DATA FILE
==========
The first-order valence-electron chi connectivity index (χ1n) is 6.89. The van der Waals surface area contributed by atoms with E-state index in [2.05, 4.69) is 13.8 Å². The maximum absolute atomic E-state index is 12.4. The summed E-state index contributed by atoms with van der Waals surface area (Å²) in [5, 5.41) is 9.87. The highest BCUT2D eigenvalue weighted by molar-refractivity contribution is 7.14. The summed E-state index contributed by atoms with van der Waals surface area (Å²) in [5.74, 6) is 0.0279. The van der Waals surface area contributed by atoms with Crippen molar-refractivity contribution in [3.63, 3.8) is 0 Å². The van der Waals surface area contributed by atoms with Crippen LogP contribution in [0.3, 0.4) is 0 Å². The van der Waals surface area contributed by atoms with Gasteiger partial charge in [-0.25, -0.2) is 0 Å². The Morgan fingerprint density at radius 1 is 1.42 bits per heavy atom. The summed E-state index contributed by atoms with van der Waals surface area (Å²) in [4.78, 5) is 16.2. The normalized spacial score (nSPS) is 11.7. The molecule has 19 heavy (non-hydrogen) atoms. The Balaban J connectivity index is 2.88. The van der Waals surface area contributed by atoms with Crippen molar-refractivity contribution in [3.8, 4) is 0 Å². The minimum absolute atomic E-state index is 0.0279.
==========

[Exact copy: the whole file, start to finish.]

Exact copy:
The first-order valence-electron chi connectivity index (χ1n) is 6.89. The van der Waals surface area contributed by atoms with E-state index in [2.05, 4.69) is 13.8 Å². The maximum absolute atomic E-state index is 12.4. The summed E-state index contributed by atoms with van der Waals surface area (Å²) in [5, 5.41) is 9.87. The highest BCUT2D eigenvalue weighted by molar-refractivity contribution is 7.14. The summed E-state index contributed by atoms with van der Waals surface area (Å²) in [5.74, 6) is 0.0279. The van der Waals surface area contributed by atoms with Crippen molar-refractivity contribution in [3.63, 3.8) is 0 Å². The van der Waals surface area contributed by atoms with Crippen LogP contribution in [0.3, 0.4) is 0 Å². The van der Waals surface area contributed by atoms with Gasteiger partial charge in [-0.25, -0.2) is 0 Å². The Morgan fingerprint density at radius 1 is 1.42 bits per heavy atom. The summed E-state index contributed by atoms with van der Waals surface area (Å²) in [4.78, 5) is 16.2. The normalized spacial score (nSPS) is 11.7. The molecule has 19 heavy (non-hydrogen) atoms. The Balaban J connectivity index is 2.88. The van der Waals surface area contributed by atoms with Crippen molar-refractivity contribution in [3.8, 4) is 0 Å². The minimum absolute atomic E-state index is 0.0279.